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Tip 2: If you’re not familiar with PerfMon and need to collect a PerfMon log, do this: run PAL, go to the Threshold File tab, as seen above, and select the Threshold file title according to the product you want to monitor. Then click Export to Perfmon template file… so you can load this template from Performance Monitor and use it. This template has all the Objects and Counters you need to collect information from your server. If you don’t know what to use, just use System Overview. You can learn more about PAL reading the author’s blog.

DebugDiag

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Often when you encounter a problem related to an application, the best thing to do is to debug the application. However, many problems don’t happen in the development or test environment but rather on the production servers. This is a tricky situation because you can’t just install Visual Studio there and debug it. This approach is too invasive.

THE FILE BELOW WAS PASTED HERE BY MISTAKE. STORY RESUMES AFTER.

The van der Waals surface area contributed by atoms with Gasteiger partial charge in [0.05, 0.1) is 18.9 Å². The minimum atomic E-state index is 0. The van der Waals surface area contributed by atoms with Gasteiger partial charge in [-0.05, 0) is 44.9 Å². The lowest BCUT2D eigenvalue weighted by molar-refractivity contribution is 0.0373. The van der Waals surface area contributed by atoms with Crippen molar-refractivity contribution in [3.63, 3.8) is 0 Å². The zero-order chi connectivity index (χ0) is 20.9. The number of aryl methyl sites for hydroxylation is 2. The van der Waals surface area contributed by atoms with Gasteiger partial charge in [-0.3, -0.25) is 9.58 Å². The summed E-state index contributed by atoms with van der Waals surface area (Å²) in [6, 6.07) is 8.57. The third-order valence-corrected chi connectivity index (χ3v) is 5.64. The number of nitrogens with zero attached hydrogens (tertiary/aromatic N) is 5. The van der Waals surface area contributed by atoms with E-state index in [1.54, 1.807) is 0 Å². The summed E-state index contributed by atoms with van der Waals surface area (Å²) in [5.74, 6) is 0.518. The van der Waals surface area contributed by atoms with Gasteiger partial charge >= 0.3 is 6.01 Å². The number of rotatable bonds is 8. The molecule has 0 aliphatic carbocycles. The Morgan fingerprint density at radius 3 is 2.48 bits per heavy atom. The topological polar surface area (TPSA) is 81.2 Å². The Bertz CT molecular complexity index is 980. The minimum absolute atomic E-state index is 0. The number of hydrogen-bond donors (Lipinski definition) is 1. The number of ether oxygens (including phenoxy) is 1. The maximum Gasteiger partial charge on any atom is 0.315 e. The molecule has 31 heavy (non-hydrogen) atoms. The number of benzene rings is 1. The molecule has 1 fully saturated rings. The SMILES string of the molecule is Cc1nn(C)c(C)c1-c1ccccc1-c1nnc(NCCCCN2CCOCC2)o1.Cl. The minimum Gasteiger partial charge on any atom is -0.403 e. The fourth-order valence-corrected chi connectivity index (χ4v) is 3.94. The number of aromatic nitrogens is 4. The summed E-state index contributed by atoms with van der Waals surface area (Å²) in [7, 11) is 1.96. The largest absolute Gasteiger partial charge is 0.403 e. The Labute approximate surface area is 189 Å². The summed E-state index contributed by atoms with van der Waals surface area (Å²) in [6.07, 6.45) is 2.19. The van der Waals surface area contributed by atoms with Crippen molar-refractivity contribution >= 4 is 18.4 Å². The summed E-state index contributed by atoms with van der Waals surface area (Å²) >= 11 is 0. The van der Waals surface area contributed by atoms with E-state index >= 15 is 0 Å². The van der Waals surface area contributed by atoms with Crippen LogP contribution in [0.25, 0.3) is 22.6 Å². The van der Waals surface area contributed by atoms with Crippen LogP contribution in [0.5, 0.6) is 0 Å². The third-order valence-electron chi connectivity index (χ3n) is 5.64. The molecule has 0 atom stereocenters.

In situations where applications running on production servers need to be debugged, we need to tread carefully. Our approach, then, is to collect dump files from the application and copy them in a place where we can debug them.

Full user mode dump files are large binary files that contain the content of a specific application at a certain moment in time. The process of debugging dump files is called “post-mortem analysis,” and it is very time consuming and technically complex.

Enter DebugDiag! DebugDiag is a tool for troubleshooting issues, which has a nice user interface and can be used to collect dump files based on specific rules. Moreover, DebugDiag can be used to analyze those dump files!